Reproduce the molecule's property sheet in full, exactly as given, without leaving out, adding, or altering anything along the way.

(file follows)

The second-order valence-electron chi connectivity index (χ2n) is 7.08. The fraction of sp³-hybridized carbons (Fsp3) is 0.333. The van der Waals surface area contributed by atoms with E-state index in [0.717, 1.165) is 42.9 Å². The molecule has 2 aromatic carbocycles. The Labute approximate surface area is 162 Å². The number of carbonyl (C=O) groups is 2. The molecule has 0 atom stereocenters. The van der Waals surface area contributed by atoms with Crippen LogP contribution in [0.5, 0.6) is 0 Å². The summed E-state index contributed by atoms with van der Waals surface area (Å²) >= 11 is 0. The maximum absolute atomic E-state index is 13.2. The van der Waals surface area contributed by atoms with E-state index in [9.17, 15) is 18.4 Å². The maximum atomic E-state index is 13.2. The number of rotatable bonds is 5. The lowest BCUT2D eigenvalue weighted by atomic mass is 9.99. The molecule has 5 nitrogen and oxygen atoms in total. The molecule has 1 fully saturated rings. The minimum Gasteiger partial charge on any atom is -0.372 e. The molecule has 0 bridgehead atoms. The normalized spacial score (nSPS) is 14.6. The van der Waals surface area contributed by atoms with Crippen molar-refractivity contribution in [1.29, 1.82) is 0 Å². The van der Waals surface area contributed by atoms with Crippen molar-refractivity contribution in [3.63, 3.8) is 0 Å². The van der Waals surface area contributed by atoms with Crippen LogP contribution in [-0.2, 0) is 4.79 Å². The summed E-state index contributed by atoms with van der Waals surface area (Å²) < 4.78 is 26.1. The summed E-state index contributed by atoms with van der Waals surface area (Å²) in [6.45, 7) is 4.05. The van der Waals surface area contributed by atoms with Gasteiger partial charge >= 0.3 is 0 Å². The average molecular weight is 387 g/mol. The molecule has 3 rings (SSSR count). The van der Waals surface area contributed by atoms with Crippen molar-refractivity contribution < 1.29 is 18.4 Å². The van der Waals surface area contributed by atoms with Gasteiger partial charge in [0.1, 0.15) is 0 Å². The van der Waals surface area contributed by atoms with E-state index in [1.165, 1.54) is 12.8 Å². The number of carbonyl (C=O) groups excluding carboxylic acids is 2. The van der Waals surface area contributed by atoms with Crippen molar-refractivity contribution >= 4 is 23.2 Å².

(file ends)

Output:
The second-order valence-electron chi connectivity index (χ2n) is 7.08. The fraction of sp³-hybridized carbons (Fsp3) is 0.333. The van der Waals surface area contributed by atoms with E-state index in [0.717, 1.165) is 42.9 Å². The molecule has 2 aromatic carbocycles. The Labute approximate surface area is 162 Å². The number of carbonyl (C=O) groups is 2. The molecule has 0 atom stereocenters. The van der Waals surface area contributed by atoms with Crippen LogP contribution in [0.5, 0.6) is 0 Å². The summed E-state index contributed by atoms with van der Waals surface area (Å²) >= 11 is 0. The maximum absolute atomic E-state index is 13.2. The van der Waals surface area contributed by atoms with E-state index in [9.17, 15) is 18.4 Å². The maximum atomic E-state index is 13.2. The number of rotatable bonds is 5. The lowest BCUT2D eigenvalue weighted by atomic mass is 9.99. The molecule has 5 nitrogen and oxygen atoms in total. The molecule has 1 fully saturated rings. The minimum Gasteiger partial charge on any atom is -0.372 e. The molecule has 0 bridgehead atoms. The normalized spacial score (nSPS) is 14.6. The van der Waals surface area contributed by atoms with Crippen molar-refractivity contribution in [1.29, 1.82) is 0 Å². The van der Waals surface area contributed by atoms with Crippen molar-refractivity contribution in [3.63, 3.8) is 0 Å². The van der Waals surface area contributed by atoms with Crippen LogP contribution in [-0.2, 0) is 4.79 Å². The summed E-state index contributed by atoms with van der Waals surface area (Å²) < 4.78 is 26.1. The summed E-state index contributed by atoms with van der Waals surface area (Å²) in [6.45, 7) is 4.05. The van der Waals surface area contributed by atoms with Gasteiger partial charge >= 0.3 is 0 Å². The average molecular weight is 387 g/mol. The molecule has 3 rings (SSSR count). The van der Waals surface area contributed by atoms with Crippen molar-refractivity contribution < 1.29 is 18.4 Å². The van der Waals surface area contributed by atoms with Gasteiger partial charge in [0.1, 0.15) is 0 Å². The van der Waals surface area contributed by atoms with E-state index in [1.165, 1.54) is 12.8 Å². The number of carbonyl (C=O) groups excluding carboxylic acids is 2. The van der Waals surface area contributed by atoms with Crippen molar-refractivity contribution >= 4 is 23.2 Å².